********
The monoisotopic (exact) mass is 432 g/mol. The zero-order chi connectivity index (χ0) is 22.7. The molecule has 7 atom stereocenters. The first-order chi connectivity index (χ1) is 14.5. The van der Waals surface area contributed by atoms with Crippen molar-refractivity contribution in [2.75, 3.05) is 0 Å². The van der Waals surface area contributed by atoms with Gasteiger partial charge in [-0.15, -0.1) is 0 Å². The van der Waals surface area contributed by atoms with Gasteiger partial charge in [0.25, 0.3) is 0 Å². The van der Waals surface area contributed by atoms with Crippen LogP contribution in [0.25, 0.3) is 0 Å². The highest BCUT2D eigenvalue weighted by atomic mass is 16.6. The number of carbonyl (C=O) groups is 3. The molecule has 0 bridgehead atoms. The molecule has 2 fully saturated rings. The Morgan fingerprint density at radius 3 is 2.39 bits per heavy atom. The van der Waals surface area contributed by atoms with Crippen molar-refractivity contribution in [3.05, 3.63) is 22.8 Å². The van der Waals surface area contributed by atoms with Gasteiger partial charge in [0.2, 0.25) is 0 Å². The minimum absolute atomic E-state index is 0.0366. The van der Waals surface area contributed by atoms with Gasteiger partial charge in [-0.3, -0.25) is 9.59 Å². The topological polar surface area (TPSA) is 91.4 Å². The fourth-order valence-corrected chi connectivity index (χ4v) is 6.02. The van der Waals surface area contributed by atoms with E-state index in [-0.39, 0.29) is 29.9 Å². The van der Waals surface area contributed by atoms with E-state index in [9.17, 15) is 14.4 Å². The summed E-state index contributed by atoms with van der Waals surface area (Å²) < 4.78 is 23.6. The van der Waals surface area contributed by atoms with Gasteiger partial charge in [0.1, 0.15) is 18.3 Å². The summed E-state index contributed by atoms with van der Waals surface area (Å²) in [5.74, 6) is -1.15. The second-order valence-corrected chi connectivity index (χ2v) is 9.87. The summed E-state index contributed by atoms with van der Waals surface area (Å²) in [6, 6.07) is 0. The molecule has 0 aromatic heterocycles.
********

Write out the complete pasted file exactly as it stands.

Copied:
The monoisotopic (exact) mass is 432 g/mol. The zero-order chi connectivity index (χ0) is 22.7. The molecule has 7 atom stereocenters. The first-order chi connectivity index (χ1) is 14.5. The van der Waals surface area contributed by atoms with Crippen molar-refractivity contribution in [2.75, 3.05) is 0 Å². The van der Waals surface area contributed by atoms with Gasteiger partial charge in [-0.15, -0.1) is 0 Å². The van der Waals surface area contributed by atoms with Gasteiger partial charge in [0.25, 0.3) is 0 Å². The van der Waals surface area contributed by atoms with Crippen LogP contribution in [0.25, 0.3) is 0 Å². The highest BCUT2D eigenvalue weighted by atomic mass is 16.6. The number of carbonyl (C=O) groups is 3. The molecule has 0 bridgehead atoms. The molecule has 2 fully saturated rings. The Morgan fingerprint density at radius 3 is 2.39 bits per heavy atom. The van der Waals surface area contributed by atoms with Crippen molar-refractivity contribution in [3.05, 3.63) is 22.8 Å². The van der Waals surface area contributed by atoms with Gasteiger partial charge in [0.2, 0.25) is 0 Å². The minimum absolute atomic E-state index is 0.0366. The van der Waals surface area contributed by atoms with Gasteiger partial charge in [-0.3, -0.25) is 9.59 Å². The topological polar surface area (TPSA) is 91.4 Å². The fourth-order valence-corrected chi connectivity index (χ4v) is 6.02. The van der Waals surface area contributed by atoms with E-state index in [-0.39, 0.29) is 29.9 Å². The van der Waals surface area contributed by atoms with E-state index in [9.17, 15) is 14.4 Å². The summed E-state index contributed by atoms with van der Waals surface area (Å²) < 4.78 is 23.6. The van der Waals surface area contributed by atoms with Gasteiger partial charge in [0.1, 0.15) is 18.3 Å². The summed E-state index contributed by atoms with van der Waals surface area (Å²) in [5.74, 6) is -1.15. The second-order valence-corrected chi connectivity index (χ2v) is 9.87. The summed E-state index contributed by atoms with van der Waals surface area (Å²) in [6, 6.07) is 0. The molecule has 0 aromatic heterocycles.